Comedy Wars returns for season 11
The comedy troupe returns to the stage to entertain MU.
Aug. 28, 2009
The 11th season of Comedy Wars, the campus improvisation comedy group, opened Wednesday night in Bengal Lair at Memorial Union.
Freshman Carson Calkins said he heard about the event from a friend, who also heard about it from a friend, attributing the crowd size to word of mouth publicity.
"I'm from out of state, and I'm trying to meet people through social activities," Calkins said. "I heard that this was really funny, and I'm excited to see what it's all about."
The group, comprised of students Lauren Zima, Leann McLaughlin, Kyle Ayers, Brian Hamilton and Austin Huff, put on a show that lasted a little less than an hour and consisted of several different games.
For all games, the cast relies on the audience to prompt them with the specifics of their tasks.
For example, the show opened with a sketch, in which four cast members were each given a different word toward which they were supposed to become utterly incensed. The words were thrown out at random by members of the audience and ranged from sunlight to tofu. Senior and four-year member Hamilton was given the word "economics" and became angry his Intro to Economics Class didn't include Wendy's "3conomics" on the syllabus.
Sophomore Katy Berryman said she attended every show last year and plans to do the same this year.
"All of the games they played were the same as last year, but that's OK with us," Berryman said. "We know which ones we like, and we understand how they work. We get to supply them with new material, so we always enjoy the shows."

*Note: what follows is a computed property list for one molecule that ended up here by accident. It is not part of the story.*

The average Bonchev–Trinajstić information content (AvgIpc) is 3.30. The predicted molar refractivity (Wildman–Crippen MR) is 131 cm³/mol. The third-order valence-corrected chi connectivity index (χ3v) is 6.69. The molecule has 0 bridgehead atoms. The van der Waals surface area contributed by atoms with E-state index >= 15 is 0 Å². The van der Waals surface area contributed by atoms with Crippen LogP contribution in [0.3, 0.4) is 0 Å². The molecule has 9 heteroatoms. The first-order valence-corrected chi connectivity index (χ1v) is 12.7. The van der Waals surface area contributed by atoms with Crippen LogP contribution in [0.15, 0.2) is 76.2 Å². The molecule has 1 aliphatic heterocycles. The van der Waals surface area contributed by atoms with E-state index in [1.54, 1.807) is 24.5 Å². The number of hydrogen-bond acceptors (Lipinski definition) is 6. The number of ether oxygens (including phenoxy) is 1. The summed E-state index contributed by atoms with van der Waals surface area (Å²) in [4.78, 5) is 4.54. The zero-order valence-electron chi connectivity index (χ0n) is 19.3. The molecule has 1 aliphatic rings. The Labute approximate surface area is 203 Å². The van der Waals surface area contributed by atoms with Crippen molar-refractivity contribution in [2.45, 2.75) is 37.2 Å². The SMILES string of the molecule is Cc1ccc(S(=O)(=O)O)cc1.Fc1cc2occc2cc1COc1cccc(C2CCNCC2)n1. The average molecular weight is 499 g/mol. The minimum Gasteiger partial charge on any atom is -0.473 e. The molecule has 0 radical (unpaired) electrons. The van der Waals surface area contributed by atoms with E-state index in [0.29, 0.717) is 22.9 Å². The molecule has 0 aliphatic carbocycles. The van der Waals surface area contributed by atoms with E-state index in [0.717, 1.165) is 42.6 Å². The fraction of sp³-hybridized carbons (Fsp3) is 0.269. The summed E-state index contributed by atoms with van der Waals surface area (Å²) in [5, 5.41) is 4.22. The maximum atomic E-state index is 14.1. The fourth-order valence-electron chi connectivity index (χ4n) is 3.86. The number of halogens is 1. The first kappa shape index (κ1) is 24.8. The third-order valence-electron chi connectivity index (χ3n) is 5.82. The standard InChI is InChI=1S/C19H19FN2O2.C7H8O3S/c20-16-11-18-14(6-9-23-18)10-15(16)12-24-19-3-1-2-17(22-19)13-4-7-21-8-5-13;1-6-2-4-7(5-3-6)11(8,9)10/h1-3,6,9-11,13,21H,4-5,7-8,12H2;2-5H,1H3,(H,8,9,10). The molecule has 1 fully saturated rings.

Berryman said attending the shows last year was something she and her friends did weekly as a way to get out of the dorms, laugh together and utilize a fun campus activity.
"We would get here early, get Starbucks, study and then watch the show together," Berryman said. "It was nice because it was something to look forward to every week. Even if we had homework, we knew it was something we would fit into our schedules every week."
One of the most crowd-pleasing games seemed to be the Home Shopping Network in which the performers had to sell an object without knowing what it was. They were given clues by their partners and had to guess what they were selling, what it was made of and who made it — all while selling the imaginary item. This is a favorite for the performers, as well.
"My favorite game is one called HSN just because the audience gets so invested in it," two-year performer McLaughlin said. "It creates a lot of high energy, and it's fun for the audience to get to play along."
The group practices the games with each other every Sunday, at which four-year member Zima said some of the funniest stuff happens. McLaughlin explained practice was more like just playing with friends than rehearsal or work.
"My favorite thing about improv comedy is the challenge it presents," four-year member Hamilton said. "You have to stay fresh, and sometimes you even surprise yourself. I'll sometimes say something and think this isn't going to be that funny. You can tell from the audience's reactions that you were wrong."